What comes off as carelessness and occasional contradiction in the details nonetheless resolves into a remarkably consistent concept of the role the state plays in maintaining property in the land. No fan of any Lockean theory of a right to property in land that precedes the state, Mill challenges what he calls the “superstition” and “religion” of property by reiterating “the moral and social basis of the right of property”: “the right of the labourer to the fruits of his labor. All other proprietary rights exist for this one” (908). But Mill points out that land is the exception to this rule since “[l]and is not the product of labor. No landlord’s ancestor made the land” (908). For that reason, he insists that the state has the mandate to interfere when proprietary rights to land become deranged. With their repeated references to this mandate, his articles on Ireland create a picture of a state that has unassailable title to the land so long as it uses that title for the public good. Mill also presents the effective state as one that excuses itself from interfering in property for the sake of the public good. Rather than being the space that preserves independent subjectivity by keeping the government out, property in land is the publicly allotted space the government reserves for the development of individual subjectivities.
Mill’s vagueness on precisely whether land is to be taken from landlords under legal compulsion or willingly sold for fair compensation allows him the leeway both to assert the right of the government to appropriate property for the public good and to celebrate its forbearance in not doing so. He responds indignantly to a letter-writer’s accusation that his proposed plan of peasant proprietorship amounts to “the doctrine of general spoliation” by detailing exactly how and for what he would compensate the landlord whose wastelands would be reclaimed for the project. After laying out the plan for compensation, he then adds that a more imperious government takeover of land would still not amount to “plunder, and spoliation, and confiscation” because to give someone money for their land in order to use that land for a public good is the right of the state. “The Legislature of the country can deal with the property of the country as expediency requires, making compensation to the owners,” Mill asserts, citing English railway bills that authorized rail lines on private property as his precedent. But he is quick to add that he is not yet calling for a measure that extreme. “Milder remedies are possible. This is the point we are laboring to prove” (906).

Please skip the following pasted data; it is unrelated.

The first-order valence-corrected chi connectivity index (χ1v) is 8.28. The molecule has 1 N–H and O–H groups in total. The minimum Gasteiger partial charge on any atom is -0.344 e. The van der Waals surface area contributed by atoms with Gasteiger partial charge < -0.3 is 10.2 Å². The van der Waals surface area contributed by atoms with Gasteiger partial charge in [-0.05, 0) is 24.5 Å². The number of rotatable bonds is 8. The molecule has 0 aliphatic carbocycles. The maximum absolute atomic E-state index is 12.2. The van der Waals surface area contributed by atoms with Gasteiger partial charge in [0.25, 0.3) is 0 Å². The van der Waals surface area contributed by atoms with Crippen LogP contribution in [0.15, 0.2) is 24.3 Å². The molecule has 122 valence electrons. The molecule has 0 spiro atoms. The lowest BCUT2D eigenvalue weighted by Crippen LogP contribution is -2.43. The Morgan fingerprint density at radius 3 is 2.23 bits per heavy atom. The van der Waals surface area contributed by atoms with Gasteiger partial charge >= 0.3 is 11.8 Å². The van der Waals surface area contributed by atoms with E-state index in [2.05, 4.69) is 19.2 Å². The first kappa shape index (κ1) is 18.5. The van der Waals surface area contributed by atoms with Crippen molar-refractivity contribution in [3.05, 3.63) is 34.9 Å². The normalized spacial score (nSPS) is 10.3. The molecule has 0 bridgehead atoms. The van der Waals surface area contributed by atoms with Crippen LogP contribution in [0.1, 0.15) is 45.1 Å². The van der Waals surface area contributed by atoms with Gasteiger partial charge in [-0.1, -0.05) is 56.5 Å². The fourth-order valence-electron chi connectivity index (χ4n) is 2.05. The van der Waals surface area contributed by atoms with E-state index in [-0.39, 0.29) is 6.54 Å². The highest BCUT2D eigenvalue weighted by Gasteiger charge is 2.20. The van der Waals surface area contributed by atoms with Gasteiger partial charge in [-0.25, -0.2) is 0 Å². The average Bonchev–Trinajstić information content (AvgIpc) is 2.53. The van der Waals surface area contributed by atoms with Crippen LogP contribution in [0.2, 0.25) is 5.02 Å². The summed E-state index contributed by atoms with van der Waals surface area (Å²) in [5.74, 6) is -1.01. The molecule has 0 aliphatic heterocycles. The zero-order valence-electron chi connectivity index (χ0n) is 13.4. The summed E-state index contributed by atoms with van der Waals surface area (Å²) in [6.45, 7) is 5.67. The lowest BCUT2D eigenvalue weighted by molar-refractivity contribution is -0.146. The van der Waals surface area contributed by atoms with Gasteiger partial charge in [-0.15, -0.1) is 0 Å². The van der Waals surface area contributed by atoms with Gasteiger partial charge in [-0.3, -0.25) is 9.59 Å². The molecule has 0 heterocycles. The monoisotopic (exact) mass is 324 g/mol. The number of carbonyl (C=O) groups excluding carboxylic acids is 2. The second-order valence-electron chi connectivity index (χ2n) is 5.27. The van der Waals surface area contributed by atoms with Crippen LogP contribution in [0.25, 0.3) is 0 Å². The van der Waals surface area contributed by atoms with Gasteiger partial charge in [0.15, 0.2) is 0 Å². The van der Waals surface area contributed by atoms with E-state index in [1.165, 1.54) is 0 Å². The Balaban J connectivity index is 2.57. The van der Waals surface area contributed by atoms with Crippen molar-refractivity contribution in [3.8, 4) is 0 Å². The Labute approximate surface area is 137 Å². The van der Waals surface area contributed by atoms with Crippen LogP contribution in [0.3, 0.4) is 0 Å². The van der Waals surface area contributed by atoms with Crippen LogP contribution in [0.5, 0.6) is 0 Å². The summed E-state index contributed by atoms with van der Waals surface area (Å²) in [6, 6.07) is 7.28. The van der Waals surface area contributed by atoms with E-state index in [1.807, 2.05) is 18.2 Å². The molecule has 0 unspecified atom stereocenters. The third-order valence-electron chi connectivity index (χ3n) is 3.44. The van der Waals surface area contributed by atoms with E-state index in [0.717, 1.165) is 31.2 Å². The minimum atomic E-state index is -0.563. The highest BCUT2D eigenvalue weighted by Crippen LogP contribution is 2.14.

He repeats this pattern of distinguishing his plan from a government confiscation of land and then asserting that such a move is nonetheless well within the right of the state in imagining Dublin Castle’s objections to his plan. The Irish administration, he anticipates, “will sound the alarm in defense of an imaginary idol called rights of property” when they hear of his suggestion to make “the six millions of acres [of wasteland] useful, for the benefit of any persons other than those who have so fully exercised the right of not using them” (920). He once again goes through the reasoning of distinguishing his plan from full confiscation, only this time, rather than defending his plan against charges that it amounts to confiscation, he rushes at the accusation, threatening to do exactly that. He is fully able to concede, he says, that cultivated land might exist as property “so that gentlemen in superfine coats who inhabit large houses in Ireland … may be supported in elegant leisure” (921). However, landlords can claim no such property in land they have not improved for cultivation, and so, Mill concludes quite menacingly, in direct address to such hypothetical landlords, “the time is now come when a public necessity requires that what you have omitted to do should be done for the general good by the representative and organ of the general good—the State. We are going to take the land from you; to enter it and do as we please with it, for the purpose of rendering it productive, whether with your leave or without” (921).